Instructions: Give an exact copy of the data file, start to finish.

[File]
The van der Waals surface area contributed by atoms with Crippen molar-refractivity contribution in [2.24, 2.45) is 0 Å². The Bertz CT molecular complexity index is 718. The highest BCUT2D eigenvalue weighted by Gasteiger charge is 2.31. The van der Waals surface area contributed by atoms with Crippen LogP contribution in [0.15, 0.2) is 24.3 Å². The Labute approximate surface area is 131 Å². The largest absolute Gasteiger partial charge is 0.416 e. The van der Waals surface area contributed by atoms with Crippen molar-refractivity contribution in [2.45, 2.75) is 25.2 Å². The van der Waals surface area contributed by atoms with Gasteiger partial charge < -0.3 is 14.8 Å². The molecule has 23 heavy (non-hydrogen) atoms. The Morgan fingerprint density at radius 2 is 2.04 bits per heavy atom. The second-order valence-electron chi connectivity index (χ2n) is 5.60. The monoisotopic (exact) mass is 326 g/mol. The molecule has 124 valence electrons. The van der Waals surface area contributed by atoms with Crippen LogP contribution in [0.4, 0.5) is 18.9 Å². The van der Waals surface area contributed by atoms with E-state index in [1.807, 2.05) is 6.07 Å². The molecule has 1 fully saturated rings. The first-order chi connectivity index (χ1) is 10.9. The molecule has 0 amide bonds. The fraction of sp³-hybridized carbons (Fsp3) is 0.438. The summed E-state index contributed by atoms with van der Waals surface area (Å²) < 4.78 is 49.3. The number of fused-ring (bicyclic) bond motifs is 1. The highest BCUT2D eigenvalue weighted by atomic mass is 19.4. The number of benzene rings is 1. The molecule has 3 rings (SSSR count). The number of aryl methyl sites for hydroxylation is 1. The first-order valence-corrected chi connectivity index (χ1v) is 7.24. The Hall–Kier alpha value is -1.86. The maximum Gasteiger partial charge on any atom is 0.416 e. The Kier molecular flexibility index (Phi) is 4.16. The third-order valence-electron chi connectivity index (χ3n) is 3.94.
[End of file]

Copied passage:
The van der Waals surface area contributed by atoms with Crippen molar-refractivity contribution in [2.24, 2.45) is 0 Å². The Bertz CT molecular complexity index is 718. The highest BCUT2D eigenvalue weighted by Gasteiger charge is 2.31. The van der Waals surface area contributed by atoms with Crippen LogP contribution in [0.15, 0.2) is 24.3 Å². The Labute approximate surface area is 131 Å². The largest absolute Gasteiger partial charge is 0.416 e. The van der Waals surface area contributed by atoms with Crippen molar-refractivity contribution in [2.45, 2.75) is 25.2 Å². The van der Waals surface area contributed by atoms with Gasteiger partial charge < -0.3 is 14.8 Å². The molecule has 23 heavy (non-hydrogen) atoms. The Morgan fingerprint density at radius 2 is 2.04 bits per heavy atom. The second-order valence-electron chi connectivity index (χ2n) is 5.60. The monoisotopic (exact) mass is 326 g/mol. The molecule has 124 valence electrons. The van der Waals surface area contributed by atoms with Crippen LogP contribution in [0.4, 0.5) is 18.9 Å². The van der Waals surface area contributed by atoms with E-state index in [1.807, 2.05) is 6.07 Å². The molecule has 1 fully saturated rings. The first-order chi connectivity index (χ1) is 10.9. The molecule has 0 amide bonds. The fraction of sp³-hybridized carbons (Fsp3) is 0.438. The summed E-state index contributed by atoms with van der Waals surface area (Å²) < 4.78 is 49.3. The number of fused-ring (bicyclic) bond motifs is 1. The highest BCUT2D eigenvalue weighted by atomic mass is 19.4. The number of benzene rings is 1. The molecule has 3 rings (SSSR count). The number of aryl methyl sites for hydroxylation is 1. The first-order valence-corrected chi connectivity index (χ1v) is 7.24. The Hall–Kier alpha value is -1.86. The maximum Gasteiger partial charge on any atom is 0.416 e. The Kier molecular flexibility index (Phi) is 4.16. The third-order valence-electron chi connectivity index (χ3n) is 3.94.